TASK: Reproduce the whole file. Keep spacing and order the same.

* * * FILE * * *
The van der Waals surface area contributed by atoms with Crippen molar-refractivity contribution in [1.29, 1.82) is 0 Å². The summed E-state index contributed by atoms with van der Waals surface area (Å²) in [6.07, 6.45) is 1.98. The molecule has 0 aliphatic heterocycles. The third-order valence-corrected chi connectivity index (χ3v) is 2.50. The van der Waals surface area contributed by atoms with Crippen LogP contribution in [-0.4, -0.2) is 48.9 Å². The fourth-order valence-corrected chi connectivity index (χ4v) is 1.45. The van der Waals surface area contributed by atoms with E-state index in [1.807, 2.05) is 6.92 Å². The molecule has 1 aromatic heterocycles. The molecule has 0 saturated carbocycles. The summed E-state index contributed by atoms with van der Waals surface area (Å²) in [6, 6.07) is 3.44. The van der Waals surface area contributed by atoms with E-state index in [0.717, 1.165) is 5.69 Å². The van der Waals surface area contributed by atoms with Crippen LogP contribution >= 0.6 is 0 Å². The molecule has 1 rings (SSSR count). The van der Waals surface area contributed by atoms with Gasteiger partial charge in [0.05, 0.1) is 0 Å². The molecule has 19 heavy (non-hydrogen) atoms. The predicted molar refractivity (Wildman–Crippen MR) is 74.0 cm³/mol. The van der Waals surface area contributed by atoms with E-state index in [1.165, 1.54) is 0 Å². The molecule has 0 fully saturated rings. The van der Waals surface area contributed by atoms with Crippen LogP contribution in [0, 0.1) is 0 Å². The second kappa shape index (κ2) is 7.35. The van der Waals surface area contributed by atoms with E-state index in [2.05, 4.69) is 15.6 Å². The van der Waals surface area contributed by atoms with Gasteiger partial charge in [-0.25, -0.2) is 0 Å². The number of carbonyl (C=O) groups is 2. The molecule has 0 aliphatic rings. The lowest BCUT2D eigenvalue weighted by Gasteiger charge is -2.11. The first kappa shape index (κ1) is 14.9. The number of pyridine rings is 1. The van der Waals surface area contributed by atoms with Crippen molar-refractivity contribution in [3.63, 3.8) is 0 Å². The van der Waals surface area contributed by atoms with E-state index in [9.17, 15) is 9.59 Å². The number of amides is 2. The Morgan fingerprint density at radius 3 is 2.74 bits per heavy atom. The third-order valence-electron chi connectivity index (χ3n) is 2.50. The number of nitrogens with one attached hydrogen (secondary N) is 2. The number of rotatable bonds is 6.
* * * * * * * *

The van der Waals surface area contributed by atoms with Crippen molar-refractivity contribution in [1.29, 1.82) is 0 Å². The summed E-state index contributed by atoms with van der Waals surface area (Å²) in [6.07, 6.45) is 1.98. The molecule has 0 aliphatic heterocycles. The third-order valence-corrected chi connectivity index (χ3v) is 2.50. The van der Waals surface area contributed by atoms with Crippen LogP contribution in [-0.4, -0.2) is 48.9 Å². The fourth-order valence-corrected chi connectivity index (χ4v) is 1.45. The van der Waals surface area contributed by atoms with E-state index in [1.807, 2.05) is 6.92 Å². The molecule has 1 aromatic heterocycles. The molecule has 0 saturated carbocycles. The summed E-state index contributed by atoms with van der Waals surface area (Å²) in [6, 6.07) is 3.44. The van der Waals surface area contributed by atoms with E-state index in [0.717, 1.165) is 5.69 Å². The van der Waals surface area contributed by atoms with Crippen LogP contribution >= 0.6 is 0 Å². The molecule has 1 rings (SSSR count). The van der Waals surface area contributed by atoms with Gasteiger partial charge in [0.05, 0.1) is 0 Å². The molecule has 19 heavy (non-hydrogen) atoms. The predicted molar refractivity (Wildman–Crippen MR) is 74.0 cm³/mol. The van der Waals surface area contributed by atoms with E-state index in [1.165, 1.54) is 0 Å². The molecule has 0 fully saturated rings. The van der Waals surface area contributed by atoms with Crippen LogP contribution in [0, 0.1) is 0 Å². The second kappa shape index (κ2) is 7.35. The van der Waals surface area contributed by atoms with E-state index in [2.05, 4.69) is 15.6 Å². The van der Waals surface area contributed by atoms with Gasteiger partial charge in [-0.25, -0.2) is 0 Å². The number of carbonyl (C=O) groups is 2. The molecule has 0 aliphatic rings. The lowest BCUT2D eigenvalue weighted by Gasteiger charge is -2.11. The first kappa shape index (κ1) is 14.9. The number of pyridine rings is 1. The van der Waals surface area contributed by atoms with Crippen molar-refractivity contribution in [3.63, 3.8) is 0 Å². The van der Waals surface area contributed by atoms with E-state index in [9.17, 15) is 9.59 Å². The number of amides is 2. The Morgan fingerprint density at radius 3 is 2.74 bits per heavy atom. The third-order valence-electron chi connectivity index (χ3n) is 2.50. The number of nitrogens with one attached hydrogen (secondary N) is 2. The number of rotatable bonds is 6.